And Bokonon, I sent you and Mabel Dodge a message thanking you for sharing your story about becoming 2 DGI's; I love your postings, and thought I was reading one of yours here before I got to your name on my screen ... in fact, I thought of you this morning when my DWGI husband did a very DGI thing ... he said we are going to pick up a generator this coming week, and get an electrician out to the house, so we will have some back up for our well (which addresses both our water and septic needs). Of course, he said this is not just for Y2K but for any time we might lose power ... but he wasn't hostile about it, just explaining his thinking. I don't even need to know (tho I'm curious and may ask him someday when we're having a nice "tete a tete") what led him to this decision; I'm just thrilled, ecstatic, joyfully relieved, jump-up-and-down happy that he got there. I think it's a small, first step in the right direction. Who knows, maybe someday soon he will just start talking about Y2K as if he was always a GI -- it wouldn't surprise me. Maybe he decided it was the only way to keep the basement from being overrun with an army of water-filled, soda bottles! Maybe his sensible side finally got the better of his "I don't want to think about it" side. Maybe he realized I was doing it with or without him, and decided that he could only have input by getting involved. Doesn't matter, really WHY. I just feel as if a miracle touched our family this weekend, and I'm energized with hope that this is the start of our pulling together, to get our family to the other side of whatever Y2K turns out to be.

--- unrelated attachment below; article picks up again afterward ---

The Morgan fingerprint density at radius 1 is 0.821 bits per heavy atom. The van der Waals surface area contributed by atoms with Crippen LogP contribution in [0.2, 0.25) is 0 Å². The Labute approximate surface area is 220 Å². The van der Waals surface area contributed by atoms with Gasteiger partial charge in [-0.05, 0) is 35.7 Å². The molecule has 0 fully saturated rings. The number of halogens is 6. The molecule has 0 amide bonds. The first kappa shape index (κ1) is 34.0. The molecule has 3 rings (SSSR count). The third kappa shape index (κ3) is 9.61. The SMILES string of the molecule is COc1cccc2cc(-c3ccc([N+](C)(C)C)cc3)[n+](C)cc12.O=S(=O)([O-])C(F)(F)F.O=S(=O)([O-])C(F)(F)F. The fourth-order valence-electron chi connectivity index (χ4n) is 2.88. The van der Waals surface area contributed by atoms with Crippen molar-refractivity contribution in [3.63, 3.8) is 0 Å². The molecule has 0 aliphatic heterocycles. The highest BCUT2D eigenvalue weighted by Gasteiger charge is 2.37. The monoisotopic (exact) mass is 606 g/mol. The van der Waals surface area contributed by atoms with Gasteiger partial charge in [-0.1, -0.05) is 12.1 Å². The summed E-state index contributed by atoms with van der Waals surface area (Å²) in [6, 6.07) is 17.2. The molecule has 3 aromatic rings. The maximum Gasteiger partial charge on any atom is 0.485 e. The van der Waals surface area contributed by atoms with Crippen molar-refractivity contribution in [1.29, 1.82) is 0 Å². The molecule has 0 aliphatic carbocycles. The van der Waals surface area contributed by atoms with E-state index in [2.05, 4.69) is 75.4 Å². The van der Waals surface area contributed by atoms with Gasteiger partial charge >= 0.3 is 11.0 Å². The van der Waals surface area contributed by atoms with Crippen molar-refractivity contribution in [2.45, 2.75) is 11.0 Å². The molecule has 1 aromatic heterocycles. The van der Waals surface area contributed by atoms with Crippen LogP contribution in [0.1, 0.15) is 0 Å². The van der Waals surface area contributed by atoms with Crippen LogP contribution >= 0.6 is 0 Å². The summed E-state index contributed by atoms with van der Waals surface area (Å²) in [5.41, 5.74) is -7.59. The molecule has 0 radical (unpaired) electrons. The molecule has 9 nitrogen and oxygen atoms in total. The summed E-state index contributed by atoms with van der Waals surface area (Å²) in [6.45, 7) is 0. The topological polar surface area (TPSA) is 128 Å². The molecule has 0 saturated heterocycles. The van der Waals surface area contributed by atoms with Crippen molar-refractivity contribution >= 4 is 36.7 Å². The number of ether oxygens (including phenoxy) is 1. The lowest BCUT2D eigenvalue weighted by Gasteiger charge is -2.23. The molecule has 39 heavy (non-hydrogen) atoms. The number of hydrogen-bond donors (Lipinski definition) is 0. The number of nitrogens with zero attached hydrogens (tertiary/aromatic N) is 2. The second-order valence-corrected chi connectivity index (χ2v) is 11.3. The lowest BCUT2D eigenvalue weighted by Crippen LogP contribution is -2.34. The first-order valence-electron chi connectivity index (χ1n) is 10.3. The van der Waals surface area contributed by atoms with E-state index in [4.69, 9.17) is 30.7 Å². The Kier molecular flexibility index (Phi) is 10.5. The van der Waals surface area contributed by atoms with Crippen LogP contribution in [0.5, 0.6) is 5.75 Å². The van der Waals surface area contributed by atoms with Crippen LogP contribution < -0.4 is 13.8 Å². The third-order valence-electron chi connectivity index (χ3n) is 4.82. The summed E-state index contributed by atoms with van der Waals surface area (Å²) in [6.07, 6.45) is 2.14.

P.S. I still plan to keep the harvesting idea as a backup for my neighbors with pools (9 of them), in case obtaining fuel for the generator becomes problematic. I'd rather have a solar well pump installed (I think the cost might be about twice that of a generator), and but not sure if there's time to get it shipped and installed, even if hubby saw its long-term advantages.